How Bad Are Bananas?: The Carbon Footprint of Everything

Framhli­ kßpu
Greystone Books, 1. apr. 2011 - 256 sÝ­ur
11 Gagnrřni
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Part green-lifestyle guide, part popular science, How Bad Are Bananas? is the first book to provide the information we need to make carbon-savvy purchases and informed lifestyle choices and to build carbon considerations into our everyday thinking.

The book puts our decisions into perspective with entries for the big things (the World Cup, volcanic eruptions, the Iraq war) as well as the small (email, ironing, a glass of beer). And it covers the range from birth (the carbon footprint of having a child) to death (the carbon impact of cremation).

Packed full of surprises — a plastic bag has the smallest footprint of any item listed, while a block of cheese is bad news — the book continuously informs, delights, and engages the reader. Solidly researched and referenced, the easily digestible figures, statistics, charts, and graphs (including a section on the carbon footprint of various foods) will encourage discussion and help people to make up their own minds about their consumer choices.
 

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LibraryThing Review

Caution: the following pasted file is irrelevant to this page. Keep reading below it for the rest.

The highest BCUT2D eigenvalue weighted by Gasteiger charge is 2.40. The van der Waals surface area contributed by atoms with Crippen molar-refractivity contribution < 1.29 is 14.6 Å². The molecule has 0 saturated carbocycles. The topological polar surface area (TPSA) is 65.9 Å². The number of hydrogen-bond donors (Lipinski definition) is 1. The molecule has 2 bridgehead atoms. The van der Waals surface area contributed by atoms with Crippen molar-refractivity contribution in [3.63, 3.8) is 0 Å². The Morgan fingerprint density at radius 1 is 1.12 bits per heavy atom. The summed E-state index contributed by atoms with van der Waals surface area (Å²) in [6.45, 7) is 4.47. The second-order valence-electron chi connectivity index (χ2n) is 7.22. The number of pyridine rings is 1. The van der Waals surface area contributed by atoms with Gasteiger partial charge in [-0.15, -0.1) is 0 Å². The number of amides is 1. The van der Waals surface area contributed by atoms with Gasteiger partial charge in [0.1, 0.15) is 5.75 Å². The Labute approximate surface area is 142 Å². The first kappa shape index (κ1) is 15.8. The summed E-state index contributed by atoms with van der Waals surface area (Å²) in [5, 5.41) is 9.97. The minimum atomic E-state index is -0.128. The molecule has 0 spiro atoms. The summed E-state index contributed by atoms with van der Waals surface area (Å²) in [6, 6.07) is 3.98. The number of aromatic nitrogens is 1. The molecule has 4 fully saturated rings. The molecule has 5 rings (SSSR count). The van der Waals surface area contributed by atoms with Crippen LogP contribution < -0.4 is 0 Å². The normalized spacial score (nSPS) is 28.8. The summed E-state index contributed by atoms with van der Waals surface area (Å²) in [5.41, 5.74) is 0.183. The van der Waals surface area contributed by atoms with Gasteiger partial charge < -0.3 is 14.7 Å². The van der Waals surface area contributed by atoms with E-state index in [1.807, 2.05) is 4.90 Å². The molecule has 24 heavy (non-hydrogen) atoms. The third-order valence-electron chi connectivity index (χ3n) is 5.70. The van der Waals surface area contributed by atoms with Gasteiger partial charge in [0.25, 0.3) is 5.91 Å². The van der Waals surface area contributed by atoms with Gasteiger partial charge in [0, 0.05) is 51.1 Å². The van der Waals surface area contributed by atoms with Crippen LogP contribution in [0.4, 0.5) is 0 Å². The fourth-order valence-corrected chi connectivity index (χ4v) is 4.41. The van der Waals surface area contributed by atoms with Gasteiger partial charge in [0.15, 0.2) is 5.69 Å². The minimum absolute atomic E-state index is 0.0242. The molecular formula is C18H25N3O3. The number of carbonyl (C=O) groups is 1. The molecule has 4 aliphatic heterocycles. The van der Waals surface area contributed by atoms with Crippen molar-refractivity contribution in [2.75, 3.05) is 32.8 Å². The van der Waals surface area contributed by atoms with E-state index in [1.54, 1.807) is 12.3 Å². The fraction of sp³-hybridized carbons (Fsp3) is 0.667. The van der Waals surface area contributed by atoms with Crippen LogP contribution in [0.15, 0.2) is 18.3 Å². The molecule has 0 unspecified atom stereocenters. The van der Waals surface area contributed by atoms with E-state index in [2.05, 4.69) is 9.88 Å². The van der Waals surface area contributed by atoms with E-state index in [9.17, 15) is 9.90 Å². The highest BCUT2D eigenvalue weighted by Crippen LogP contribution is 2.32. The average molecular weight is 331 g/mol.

Ums÷gn notanda  - mahelmus - LibraryThing

A surprising delight! When I first received this book, I quickly paged through it and saw that it's mostly a list of items and their corresponding carbon footprints. As reference books are ... Read full review

LibraryThing Review

Ums÷gn notanda  - jamesgwld - LibraryThing

I hated this book and loved it at the same time. It is oftentimes exhausting as there is so much work to do, but exposing it is one of the first steps. Mike Berners-Lee kept me reading every page (I ... Read full review

Efni

Introduction
1
A quick guide to carbonand carbon footprints
5
Under 10 grams
16
10 grams to 100 grams
24
100 grams to 1 kilo 22 pounds
37
1 kilo to 10 kilos22 pounds to 22 pounds
77
10 kilos to 100 kilos20 pounds to 200 pounds
105
100 kilos 220 poundsto 1 ton
116
10 tons to 100 tons
139
100 tons to 1 million tons
149
1 million tons and beyond
157
More about food
175
Further information
183
Notes and references
196
Acknowledgments
224
Index
226

1 ton to 10 tons
129

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Common terms and phrases

Um h÷fundinn (2011)

Mike Berners-Lee is founding director of Small World Consulting, an associate company of Lancaster University (UK) specializing in organizational responses to climate change. His research, often in partnership with Lancaster University or the Crichton Carbon Centre, includes the development of leading footprint tools based on environmental input-output analysis, life cycle analysis, and hybrid methodologies. Berners-Lee's commercial client work is focused primarily on enabling realistic and credible understanding of greenhouse gas impacts for the purposes of practical decision making. Berners-Lee's clients include major supermarkets, architecture firms, and numerous small- and medium-sized businesses interested in reducing their carbon footprint, including farms, hotels, and breweries.

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